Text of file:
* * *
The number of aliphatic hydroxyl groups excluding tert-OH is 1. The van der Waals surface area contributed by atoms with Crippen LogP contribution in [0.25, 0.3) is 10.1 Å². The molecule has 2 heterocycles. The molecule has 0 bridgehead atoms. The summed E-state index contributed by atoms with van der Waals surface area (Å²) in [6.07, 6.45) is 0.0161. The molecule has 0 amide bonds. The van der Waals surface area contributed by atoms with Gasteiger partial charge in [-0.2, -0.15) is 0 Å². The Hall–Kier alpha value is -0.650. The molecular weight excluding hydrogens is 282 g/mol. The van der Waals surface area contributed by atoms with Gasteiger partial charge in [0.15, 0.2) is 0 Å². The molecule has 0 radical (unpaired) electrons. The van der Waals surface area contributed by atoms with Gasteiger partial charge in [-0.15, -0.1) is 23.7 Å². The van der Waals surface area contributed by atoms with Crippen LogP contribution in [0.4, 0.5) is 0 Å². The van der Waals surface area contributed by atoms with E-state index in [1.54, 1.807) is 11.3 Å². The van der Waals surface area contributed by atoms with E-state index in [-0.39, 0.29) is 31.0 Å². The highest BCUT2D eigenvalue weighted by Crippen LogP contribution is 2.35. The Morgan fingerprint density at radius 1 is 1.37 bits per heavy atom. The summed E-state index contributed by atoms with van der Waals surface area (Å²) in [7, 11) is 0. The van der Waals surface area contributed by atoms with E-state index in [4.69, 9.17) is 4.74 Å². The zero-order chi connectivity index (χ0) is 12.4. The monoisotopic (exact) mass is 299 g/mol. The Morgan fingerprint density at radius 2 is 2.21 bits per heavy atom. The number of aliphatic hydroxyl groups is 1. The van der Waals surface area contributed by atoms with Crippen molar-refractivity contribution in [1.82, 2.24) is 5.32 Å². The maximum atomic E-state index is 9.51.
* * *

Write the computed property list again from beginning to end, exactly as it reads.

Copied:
The number of aliphatic hydroxyl groups excluding tert-OH is 1. The van der Waals surface area contributed by atoms with Crippen LogP contribution in [0.25, 0.3) is 10.1 Å². The molecule has 2 heterocycles. The molecule has 0 bridgehead atoms. The summed E-state index contributed by atoms with van der Waals surface area (Å²) in [6.07, 6.45) is 0.0161. The molecule has 0 amide bonds. The van der Waals surface area contributed by atoms with Gasteiger partial charge in [-0.2, -0.15) is 0 Å². The Hall–Kier alpha value is -0.650. The molecular weight excluding hydrogens is 282 g/mol. The van der Waals surface area contributed by atoms with Gasteiger partial charge in [0.15, 0.2) is 0 Å². The molecule has 0 radical (unpaired) electrons. The van der Waals surface area contributed by atoms with Gasteiger partial charge in [-0.15, -0.1) is 23.7 Å². The van der Waals surface area contributed by atoms with Crippen LogP contribution in [0.4, 0.5) is 0 Å². The van der Waals surface area contributed by atoms with E-state index in [1.54, 1.807) is 11.3 Å². The van der Waals surface area contributed by atoms with E-state index in [-0.39, 0.29) is 31.0 Å². The highest BCUT2D eigenvalue weighted by Crippen LogP contribution is 2.35. The Morgan fingerprint density at radius 1 is 1.37 bits per heavy atom. The summed E-state index contributed by atoms with van der Waals surface area (Å²) in [7, 11) is 0. The van der Waals surface area contributed by atoms with E-state index in [4.69, 9.17) is 4.74 Å². The zero-order chi connectivity index (χ0) is 12.4. The monoisotopic (exact) mass is 299 g/mol. The Morgan fingerprint density at radius 2 is 2.21 bits per heavy atom. The number of aliphatic hydroxyl groups is 1. The van der Waals surface area contributed by atoms with Crippen molar-refractivity contribution in [1.82, 2.24) is 5.32 Å². The maximum atomic E-state index is 9.51.